VIMS pair visit museums worldwide to identify sturgeons

  • Type Specimen
    Type Specimen   The type specimen of the European Atlantic sturgeon Acipenser sturio was identified by Swedish botanist Carl Linnaeus, father of binomial nomenclature. The specimen is housed in the Natural History Museum, London. Note that Linnaeus, as a botanist by training, had his collectors press fish specimens on herbarium sheets!   Photo by Dr. Eric Hilton.
  • Cleared & Stained Specimen
    Cleared & Stained Specimen   A ventral view of a small juvenile lake sturgeon (Acipenser fulvescens), an entirely freshwater species from much of the Mississippi basin of North America. This specimen has been cleared and stained (bone stained red and cartilage stained blue) for study of the early development of the skeleton. Scale bar is 2 mm.   Photo by Casey Dillman.
  • Beluga Sturgeon
    Beluga Sturgeon   The Beluga sturgeon is one of the world’s largest fishes, historically having reached 5 meters (16.4 feet) or more in length. This photo was taken of a live specimen in the collection of the Tennessee Aquarium.   Photo by Dr. Eric Hilton.
  • Digital Reconstruction
    Digital Reconstruction   A digital reconstruction of the skull of the Great Amu Darya sturgeon, Pseudoscaphirhynchus kaufmanni. This specimen, from the collection of the University of Alabama (UAIC 13265.01) was collected in Turkmenistan in 1999.   Image courtesy of Dr. Eric Hilton.
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Goal is to aid restoration efforts by resolving group’s tangled classification

Like Indiana Jones, professor Eric Hilton of the Virginia Institute of Marine Science is scouring museum shelves around the world in search of hidden treasures. But instead of crystal skulls or the Ark of the Covenant, Hilton’s holy grail is to correctly identify new and preserved sturgeon specimens in order to resolve the tangled classification of one of the world’s most ancient and threatened group of fishes.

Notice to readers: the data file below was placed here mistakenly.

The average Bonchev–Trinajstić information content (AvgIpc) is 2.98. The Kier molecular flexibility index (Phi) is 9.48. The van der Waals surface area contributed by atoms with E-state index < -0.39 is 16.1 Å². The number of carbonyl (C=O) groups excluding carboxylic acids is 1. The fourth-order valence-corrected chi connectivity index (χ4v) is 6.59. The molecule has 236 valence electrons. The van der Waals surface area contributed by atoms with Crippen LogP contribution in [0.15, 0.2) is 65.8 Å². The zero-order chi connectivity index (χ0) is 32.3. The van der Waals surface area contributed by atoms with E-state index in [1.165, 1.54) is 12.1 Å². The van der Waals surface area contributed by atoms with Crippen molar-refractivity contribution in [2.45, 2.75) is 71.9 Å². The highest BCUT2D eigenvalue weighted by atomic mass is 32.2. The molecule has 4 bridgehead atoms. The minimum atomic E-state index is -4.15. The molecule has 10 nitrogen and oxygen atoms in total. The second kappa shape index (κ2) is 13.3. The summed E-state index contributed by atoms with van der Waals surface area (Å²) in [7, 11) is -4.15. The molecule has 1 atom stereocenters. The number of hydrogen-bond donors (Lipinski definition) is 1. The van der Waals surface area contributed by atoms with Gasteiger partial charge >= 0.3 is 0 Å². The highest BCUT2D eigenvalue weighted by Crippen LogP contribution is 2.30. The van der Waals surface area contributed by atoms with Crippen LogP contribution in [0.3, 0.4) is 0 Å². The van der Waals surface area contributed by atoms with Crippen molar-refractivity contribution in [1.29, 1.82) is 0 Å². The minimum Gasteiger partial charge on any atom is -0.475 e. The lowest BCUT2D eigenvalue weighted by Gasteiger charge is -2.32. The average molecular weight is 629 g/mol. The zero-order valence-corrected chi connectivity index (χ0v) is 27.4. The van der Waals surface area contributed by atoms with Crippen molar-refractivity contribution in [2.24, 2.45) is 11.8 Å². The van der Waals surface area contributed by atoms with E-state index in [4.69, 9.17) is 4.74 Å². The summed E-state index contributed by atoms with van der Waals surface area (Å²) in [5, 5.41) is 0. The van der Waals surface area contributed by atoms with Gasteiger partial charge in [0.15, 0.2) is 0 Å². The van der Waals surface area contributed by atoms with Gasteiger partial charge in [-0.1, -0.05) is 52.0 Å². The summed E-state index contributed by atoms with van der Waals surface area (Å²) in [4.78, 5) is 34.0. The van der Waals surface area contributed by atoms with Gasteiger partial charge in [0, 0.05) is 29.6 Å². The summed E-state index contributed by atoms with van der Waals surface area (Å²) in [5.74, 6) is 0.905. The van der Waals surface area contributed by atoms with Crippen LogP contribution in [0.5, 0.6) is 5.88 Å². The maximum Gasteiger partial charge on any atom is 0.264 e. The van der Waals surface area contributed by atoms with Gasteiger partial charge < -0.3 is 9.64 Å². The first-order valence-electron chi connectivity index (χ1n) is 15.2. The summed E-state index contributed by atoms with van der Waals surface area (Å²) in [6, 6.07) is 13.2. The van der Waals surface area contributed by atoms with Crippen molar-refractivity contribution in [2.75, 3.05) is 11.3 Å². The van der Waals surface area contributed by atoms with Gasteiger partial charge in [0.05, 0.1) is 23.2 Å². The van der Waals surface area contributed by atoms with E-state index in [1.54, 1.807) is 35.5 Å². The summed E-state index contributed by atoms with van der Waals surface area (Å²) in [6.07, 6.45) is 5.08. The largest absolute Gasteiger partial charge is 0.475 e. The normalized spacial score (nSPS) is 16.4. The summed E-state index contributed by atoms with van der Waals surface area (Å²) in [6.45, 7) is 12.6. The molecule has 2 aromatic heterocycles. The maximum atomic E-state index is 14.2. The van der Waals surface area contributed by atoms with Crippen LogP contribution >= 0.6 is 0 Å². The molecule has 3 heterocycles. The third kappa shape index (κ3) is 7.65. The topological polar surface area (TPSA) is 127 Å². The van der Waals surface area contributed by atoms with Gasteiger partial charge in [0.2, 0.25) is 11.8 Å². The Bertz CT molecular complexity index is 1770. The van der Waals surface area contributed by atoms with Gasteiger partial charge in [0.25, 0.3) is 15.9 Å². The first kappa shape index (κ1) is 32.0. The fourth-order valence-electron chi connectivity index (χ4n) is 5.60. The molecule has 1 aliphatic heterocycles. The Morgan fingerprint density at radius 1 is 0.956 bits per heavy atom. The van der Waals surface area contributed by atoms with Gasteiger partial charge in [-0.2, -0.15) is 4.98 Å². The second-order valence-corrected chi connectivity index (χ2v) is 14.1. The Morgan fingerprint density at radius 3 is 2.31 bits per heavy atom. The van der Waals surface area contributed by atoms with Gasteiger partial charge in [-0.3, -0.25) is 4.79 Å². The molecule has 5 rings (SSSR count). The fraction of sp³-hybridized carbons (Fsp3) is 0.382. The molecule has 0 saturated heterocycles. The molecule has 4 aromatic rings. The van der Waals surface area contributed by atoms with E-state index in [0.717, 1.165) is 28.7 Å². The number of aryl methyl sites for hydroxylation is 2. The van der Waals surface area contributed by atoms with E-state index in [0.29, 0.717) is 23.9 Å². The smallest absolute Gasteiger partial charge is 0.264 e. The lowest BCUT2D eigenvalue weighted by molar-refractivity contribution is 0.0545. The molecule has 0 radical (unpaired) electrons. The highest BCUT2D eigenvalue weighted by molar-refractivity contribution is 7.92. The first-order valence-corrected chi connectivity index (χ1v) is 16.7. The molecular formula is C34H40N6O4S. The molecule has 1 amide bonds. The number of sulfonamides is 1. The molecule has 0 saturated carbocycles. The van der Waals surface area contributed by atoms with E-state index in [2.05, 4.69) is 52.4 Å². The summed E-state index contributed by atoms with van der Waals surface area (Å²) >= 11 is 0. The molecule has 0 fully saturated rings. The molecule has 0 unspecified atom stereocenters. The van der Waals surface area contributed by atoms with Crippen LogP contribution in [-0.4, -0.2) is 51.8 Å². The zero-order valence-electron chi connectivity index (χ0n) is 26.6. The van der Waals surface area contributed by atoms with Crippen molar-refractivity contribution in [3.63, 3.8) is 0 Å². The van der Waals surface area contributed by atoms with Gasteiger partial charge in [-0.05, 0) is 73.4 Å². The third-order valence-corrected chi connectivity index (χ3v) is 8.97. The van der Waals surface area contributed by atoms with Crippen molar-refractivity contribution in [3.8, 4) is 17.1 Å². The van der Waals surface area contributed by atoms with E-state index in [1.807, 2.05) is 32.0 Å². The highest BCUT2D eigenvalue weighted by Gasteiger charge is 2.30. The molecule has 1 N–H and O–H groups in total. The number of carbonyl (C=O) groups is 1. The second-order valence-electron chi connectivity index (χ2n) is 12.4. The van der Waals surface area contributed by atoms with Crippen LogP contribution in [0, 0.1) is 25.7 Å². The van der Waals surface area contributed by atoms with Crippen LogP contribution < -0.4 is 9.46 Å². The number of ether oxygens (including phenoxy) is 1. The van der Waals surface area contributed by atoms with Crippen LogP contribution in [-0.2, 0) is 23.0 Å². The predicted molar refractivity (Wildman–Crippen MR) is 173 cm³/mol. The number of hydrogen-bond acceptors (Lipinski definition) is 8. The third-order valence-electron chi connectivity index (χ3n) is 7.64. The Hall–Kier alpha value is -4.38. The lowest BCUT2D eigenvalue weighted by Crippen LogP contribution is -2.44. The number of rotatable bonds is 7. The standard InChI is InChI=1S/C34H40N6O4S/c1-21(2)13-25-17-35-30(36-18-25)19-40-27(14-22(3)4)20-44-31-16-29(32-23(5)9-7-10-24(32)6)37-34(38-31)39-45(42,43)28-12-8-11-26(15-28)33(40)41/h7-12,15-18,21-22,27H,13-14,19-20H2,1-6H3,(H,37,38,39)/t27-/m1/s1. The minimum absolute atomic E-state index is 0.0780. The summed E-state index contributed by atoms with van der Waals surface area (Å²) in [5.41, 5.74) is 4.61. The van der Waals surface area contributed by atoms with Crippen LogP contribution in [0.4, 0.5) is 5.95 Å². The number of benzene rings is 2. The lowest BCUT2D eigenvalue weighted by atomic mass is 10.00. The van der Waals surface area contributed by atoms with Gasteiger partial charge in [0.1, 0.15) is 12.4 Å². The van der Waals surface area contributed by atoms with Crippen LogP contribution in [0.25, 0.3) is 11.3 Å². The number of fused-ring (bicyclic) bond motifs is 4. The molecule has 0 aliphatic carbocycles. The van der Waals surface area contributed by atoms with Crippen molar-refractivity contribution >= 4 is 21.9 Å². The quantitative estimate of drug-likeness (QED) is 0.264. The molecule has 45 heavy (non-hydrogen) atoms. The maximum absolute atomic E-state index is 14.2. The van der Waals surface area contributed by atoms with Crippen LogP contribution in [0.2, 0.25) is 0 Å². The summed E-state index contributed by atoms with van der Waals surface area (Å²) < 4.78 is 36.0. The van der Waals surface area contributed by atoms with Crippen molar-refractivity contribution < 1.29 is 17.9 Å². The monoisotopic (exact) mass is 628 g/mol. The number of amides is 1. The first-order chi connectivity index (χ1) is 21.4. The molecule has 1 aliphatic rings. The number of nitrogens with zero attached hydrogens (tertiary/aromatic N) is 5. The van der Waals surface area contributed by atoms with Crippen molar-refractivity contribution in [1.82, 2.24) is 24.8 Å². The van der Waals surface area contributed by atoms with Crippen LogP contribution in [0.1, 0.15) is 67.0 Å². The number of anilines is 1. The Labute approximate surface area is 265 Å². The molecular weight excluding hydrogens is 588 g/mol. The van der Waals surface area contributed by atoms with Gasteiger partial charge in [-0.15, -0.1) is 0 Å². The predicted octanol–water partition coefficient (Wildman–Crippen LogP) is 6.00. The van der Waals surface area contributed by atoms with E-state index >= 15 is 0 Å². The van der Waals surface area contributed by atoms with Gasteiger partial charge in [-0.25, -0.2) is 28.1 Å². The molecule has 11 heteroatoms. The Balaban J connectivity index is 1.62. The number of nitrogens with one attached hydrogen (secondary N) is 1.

Of the 25 currently recognized species of sturgeon worldwide, every one is endangered, threatened, or otherwise afforded some type of legal protection. They suffer from overfishing (mostly for caviar), habitat loss, dam building, and boat strikes, among other threats. NOAA’s National Marine Fisheries Service has proposed that the Atlantic sturgeon, native to Chesapeake Bay and its tributaries, be listed as an endangered species.

VIMS professor Eric Hilton holds a shovelnose sturgeon (Scaphirhynchus platorynchus) from the Missouri River.Hilton says the ultimate goal of the study—a collaborative venture with other sturgeon experts across the globe— is to “develop a rigorous, predictive classification for sturgeons worldwide.”

“Better understanding the relationships among different sturgeon species will help us develop a classification that accurately reflects the group’s evolutionary history,” says Hilton. “With that, we can make informed conservation decisions for rare and poorly known species, based on ecological and behavioral data that we might have for a closely related species that is more abundant and better studied.”

From St. Petersburg to Paris

Hilton will leave VIMS on October 15 for a 3-and-a-half-week expedition to visit sturgeon collaborators and collections at the Russian Academy of Sciences in St. Petersburg; the Moscow University Collection in Moscow; the Danube Delta National Institute in Tulcea, Romania; and the Muséum National d'Histoire Naturelle in Paris, France. Joining him is VIMS post-doctoral researcher Casey Dillman. (To follow along with the pair’s museum blogs, visit the VIMS’ blog page at